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Hart of Madness - A Novel

von: Lynne Kennedy

BookBaby, 2018

ISBN: 9781543935509 , 284 Seiten

Format: ePUB

Kopierschutz: frei

Windows PC,Mac OSX geeignet für alle DRM-fähigen eReader Apple iPad, Android Tablet PC's Apple iPod touch, iPhone und Android Smartphones

Preis: 4,75 EUR


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Hart of Madness - A Novel


Chapter 1

May 12, 2016

The call came at 7:30 a.m. It wasn’t his cell phone that woke him. Rather his cacophonous parrot squawking from the kitchen.

“Awright, Dexter, I hear you.” Frank Mead swung his legs around to sit on the edge of the bed and grabbed his cell. “Mead.”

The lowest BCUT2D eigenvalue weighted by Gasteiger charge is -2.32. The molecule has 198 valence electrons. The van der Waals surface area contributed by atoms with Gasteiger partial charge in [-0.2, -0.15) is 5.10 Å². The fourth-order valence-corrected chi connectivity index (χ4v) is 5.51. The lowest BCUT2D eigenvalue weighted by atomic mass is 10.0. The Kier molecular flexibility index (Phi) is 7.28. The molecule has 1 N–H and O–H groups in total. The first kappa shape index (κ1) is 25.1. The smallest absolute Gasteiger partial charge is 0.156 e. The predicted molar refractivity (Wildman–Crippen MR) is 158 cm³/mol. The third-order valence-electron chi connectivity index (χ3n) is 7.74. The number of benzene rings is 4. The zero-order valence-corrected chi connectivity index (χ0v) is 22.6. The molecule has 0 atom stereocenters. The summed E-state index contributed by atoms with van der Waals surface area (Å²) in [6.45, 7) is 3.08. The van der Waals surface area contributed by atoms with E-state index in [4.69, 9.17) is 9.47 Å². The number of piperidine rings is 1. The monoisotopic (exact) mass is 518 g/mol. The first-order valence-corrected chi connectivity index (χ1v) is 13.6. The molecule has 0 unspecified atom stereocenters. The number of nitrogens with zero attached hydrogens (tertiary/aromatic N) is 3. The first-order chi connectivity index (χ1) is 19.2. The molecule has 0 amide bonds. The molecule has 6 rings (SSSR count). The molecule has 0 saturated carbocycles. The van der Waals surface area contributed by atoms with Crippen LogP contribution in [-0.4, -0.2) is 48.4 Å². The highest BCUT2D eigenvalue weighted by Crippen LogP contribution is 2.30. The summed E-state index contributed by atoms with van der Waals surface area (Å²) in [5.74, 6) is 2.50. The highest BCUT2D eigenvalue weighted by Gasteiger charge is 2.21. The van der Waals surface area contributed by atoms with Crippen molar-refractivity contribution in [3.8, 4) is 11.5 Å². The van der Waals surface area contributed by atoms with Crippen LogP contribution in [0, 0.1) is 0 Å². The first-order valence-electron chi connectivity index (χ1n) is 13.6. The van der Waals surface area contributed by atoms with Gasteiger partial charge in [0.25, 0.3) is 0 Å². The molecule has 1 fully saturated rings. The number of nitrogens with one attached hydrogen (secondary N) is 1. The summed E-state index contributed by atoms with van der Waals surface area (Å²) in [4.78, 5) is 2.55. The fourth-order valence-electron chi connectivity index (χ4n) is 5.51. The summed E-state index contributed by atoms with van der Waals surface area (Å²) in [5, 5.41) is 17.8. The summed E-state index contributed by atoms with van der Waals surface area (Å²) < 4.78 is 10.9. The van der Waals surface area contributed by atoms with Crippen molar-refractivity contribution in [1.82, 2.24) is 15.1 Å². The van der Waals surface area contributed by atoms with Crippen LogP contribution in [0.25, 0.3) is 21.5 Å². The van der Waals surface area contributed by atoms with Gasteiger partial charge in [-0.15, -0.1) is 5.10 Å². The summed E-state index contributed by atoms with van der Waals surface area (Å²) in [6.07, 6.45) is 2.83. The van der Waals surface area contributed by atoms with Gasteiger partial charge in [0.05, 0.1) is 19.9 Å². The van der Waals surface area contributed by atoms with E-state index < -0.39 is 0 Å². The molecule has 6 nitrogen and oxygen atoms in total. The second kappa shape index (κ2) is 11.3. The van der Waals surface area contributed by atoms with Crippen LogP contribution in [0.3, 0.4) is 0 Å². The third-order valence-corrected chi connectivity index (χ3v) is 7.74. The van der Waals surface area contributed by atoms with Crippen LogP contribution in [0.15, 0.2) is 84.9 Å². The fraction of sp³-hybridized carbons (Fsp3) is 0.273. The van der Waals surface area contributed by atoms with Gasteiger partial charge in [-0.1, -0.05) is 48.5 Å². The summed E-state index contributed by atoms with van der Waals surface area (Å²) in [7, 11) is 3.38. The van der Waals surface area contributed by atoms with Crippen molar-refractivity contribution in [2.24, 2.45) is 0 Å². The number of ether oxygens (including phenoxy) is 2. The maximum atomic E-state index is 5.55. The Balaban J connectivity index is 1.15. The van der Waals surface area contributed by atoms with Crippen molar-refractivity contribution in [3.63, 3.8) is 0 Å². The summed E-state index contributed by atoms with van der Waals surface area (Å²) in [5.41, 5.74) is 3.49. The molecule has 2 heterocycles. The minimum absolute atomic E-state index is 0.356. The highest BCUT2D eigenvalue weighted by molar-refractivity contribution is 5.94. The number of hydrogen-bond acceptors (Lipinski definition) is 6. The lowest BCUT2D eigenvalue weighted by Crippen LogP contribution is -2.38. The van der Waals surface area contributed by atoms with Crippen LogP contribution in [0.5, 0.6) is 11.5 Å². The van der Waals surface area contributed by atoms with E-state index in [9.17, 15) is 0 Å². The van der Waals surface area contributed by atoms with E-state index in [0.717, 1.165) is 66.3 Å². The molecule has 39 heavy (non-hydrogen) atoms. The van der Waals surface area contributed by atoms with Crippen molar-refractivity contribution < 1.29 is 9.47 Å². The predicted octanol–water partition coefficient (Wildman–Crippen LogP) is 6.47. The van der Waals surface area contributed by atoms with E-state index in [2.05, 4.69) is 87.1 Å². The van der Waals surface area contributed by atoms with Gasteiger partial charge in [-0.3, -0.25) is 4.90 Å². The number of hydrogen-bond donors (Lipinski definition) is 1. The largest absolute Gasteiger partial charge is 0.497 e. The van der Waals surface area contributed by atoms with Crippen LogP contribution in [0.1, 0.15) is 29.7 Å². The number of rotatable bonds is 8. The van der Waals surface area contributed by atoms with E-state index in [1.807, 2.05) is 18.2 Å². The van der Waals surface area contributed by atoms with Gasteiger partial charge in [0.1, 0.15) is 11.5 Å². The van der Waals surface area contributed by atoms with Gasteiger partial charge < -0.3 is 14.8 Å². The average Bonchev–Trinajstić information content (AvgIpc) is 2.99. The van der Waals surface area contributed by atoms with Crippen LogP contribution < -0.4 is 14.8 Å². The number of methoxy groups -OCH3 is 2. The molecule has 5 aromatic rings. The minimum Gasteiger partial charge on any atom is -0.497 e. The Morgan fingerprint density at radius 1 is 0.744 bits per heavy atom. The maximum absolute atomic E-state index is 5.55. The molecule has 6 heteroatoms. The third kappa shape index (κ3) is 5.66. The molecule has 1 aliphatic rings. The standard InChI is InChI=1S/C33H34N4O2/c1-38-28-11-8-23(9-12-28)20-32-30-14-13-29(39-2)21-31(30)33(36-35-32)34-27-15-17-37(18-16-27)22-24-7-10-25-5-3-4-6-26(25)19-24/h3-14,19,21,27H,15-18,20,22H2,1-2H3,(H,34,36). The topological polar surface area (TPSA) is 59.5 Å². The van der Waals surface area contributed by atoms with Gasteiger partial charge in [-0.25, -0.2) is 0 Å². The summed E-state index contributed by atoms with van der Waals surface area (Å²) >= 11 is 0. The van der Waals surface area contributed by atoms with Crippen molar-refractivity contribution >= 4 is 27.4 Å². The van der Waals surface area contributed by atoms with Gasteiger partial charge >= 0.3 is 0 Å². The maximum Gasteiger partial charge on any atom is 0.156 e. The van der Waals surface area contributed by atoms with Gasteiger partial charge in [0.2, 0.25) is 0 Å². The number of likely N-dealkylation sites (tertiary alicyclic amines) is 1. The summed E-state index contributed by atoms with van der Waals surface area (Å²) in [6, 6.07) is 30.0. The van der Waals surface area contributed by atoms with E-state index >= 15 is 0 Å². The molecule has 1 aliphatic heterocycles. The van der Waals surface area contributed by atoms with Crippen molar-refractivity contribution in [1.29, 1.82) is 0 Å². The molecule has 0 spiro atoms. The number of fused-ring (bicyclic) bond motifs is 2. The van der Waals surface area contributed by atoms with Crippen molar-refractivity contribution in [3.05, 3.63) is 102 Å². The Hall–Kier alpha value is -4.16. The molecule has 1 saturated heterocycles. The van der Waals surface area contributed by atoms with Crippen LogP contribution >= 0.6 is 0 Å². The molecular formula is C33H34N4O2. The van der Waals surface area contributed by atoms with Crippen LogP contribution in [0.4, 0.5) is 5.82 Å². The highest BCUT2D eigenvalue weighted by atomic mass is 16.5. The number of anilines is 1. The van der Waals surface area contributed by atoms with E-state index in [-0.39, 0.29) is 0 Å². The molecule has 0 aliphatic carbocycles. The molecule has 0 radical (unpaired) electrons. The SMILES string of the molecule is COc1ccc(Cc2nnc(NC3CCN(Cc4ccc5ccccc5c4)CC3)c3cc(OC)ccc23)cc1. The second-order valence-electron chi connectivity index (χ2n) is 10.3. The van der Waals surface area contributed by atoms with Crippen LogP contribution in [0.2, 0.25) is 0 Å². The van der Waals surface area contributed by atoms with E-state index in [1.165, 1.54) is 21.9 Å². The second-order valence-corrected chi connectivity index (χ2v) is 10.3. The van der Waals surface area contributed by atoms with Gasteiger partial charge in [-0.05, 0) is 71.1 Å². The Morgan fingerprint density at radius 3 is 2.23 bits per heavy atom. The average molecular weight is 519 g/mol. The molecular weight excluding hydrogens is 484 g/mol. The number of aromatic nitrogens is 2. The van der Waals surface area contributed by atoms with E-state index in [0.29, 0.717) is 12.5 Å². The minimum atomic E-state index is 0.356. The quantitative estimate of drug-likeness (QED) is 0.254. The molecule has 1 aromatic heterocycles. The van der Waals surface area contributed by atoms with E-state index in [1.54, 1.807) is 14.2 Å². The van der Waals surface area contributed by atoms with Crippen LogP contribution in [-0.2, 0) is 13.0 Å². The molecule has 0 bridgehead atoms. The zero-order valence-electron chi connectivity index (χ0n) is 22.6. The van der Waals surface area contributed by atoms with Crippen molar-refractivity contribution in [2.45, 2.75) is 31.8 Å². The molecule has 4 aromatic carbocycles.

The voice of his sergeant, Will Jefferies, was expected but not welcome. It meant another murder in this grand city. His grand city.

“Shit. Ten minutes.”

Frank hustled into the kitchen and yanked off the pillowcase covering the cage of the blue and yellow macaw. “Morning to you, too.”

Dexter awwwped in reply.

“Yeah, yeah. Keep your shirt on.”

Wings flapped.

In his briefs and tee shirt, his grayish blond hair punked out in all directions, Frank looked a bit less than the illustrious homicide lieutenant of the NYPD. He reached under the kitchen cabinet and brought out bird seed, filled Dexter’s cup and gave him fresh water.

Then he stood a moment staring at his friend. A rescue bird, who, in fact, had rescued him. Frank sighed and hurried to get ready for the day.

Frank found Will Jefferies waiting for him on the street in an unmarked Ford Fusion Hybrid.

“Morning.” Will handed his boss a Venti Starbucks and rolled the quiet vehicle down Prince Street.